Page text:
Bhutan’s stumbling block to being the greenest nation on the planet
Bhutan is well on its way to becoming the greenest nation on the planet. Photojournalist Michael Buckley explores in the Ecologist the reasons why the country’s ecosystems and dazzling biodiversity remain intact – and highlights the one thing that threatens this admirable integrity…
Radical times – climate-changing times – require radical solutions. In his book, Half-Earth: Our Planet’s Fight for Life, biologist Edward Wilson set forth his radical plan and argued: “The only solution to the “Sixth Extinction” is to increase the area of inviolable natural reserves to half the surface of the Earth or greater.”
Wilson’s solution sounds like an impossible order, but the nation of Bhutan has already achieved that goal. Bhutan claims to have just over 50 percent of its land area assigned as national parks and wildlife sanctuaries – all connected by biological corridors. And Bhutan keeps adding protected areas, with several new wetland reserves declared recently at Phobjikha and Khotokha. This vast green coverage is possible due to a combination of factors: minimal exploitation of natural resources, royal family patronage of parks, and a very small population in Bhutan – officially totaling 768,577 people in 2016.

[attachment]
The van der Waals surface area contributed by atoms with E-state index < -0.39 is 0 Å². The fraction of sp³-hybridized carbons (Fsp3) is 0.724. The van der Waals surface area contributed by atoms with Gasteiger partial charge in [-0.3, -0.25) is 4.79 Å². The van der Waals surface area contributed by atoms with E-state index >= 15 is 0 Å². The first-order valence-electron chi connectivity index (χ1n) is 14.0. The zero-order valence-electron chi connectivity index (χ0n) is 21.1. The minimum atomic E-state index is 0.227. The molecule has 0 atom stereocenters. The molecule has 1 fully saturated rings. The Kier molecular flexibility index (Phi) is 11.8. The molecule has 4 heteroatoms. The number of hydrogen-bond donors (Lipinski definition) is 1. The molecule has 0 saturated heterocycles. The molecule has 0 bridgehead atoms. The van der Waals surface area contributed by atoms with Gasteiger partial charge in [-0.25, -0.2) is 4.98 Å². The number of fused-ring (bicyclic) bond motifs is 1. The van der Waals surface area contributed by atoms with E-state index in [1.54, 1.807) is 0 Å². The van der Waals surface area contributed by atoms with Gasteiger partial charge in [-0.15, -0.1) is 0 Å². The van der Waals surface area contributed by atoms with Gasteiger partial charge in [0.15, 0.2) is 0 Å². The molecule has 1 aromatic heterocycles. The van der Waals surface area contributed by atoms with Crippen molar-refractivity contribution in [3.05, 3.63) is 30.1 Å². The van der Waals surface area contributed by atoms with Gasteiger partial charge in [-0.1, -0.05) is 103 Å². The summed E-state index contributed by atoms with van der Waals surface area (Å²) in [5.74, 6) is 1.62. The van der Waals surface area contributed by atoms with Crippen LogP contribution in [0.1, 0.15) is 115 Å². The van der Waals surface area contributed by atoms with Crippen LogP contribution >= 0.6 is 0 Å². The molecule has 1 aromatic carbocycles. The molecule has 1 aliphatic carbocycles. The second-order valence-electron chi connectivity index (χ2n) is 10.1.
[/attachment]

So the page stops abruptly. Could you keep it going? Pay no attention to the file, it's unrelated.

0ver 70% of the country is cloaked in forest, tropical, temporal and alpine, depending on the altitude with 5,000 known species of plants including 47 rododendrons and 47 orchids and over 675 species of birds .
The highest mountain Gangkar Punsum has never been climbed. The reason is that all mountains higher than 6,000 m are banned for climbing, because the local population regards them as sacred. Having witnessed what happens on Everest (Nepal) the Bhutanese decided they do not want the same on their mountains. The spiritual beliefs of the Bhutanese people promote enormous respect for the environment.
The mountainous landscape makes modern industrial farming impossible. This is a country of small farmers determined to keep the big multinationals – and GM crops – out. Bhutan is the first fully organic nation in the world. Also no MacDonalds, no Starbucks or KFC there. The country has also banned the import of chemical fertilisers.
One great risk to the environment in the country is the building of mega dams in the rivers to produce electricity for export to India. Bhutan plans to exponentially increase its export of hydro-power to India by construction of more megadam projects targeting to 10 GW by 2020. And it this which is a huge spanner in the works if Bhutan wants to keep its ecosystems intact.
From: The Ecologist – Michael Buckley
March 1, 2017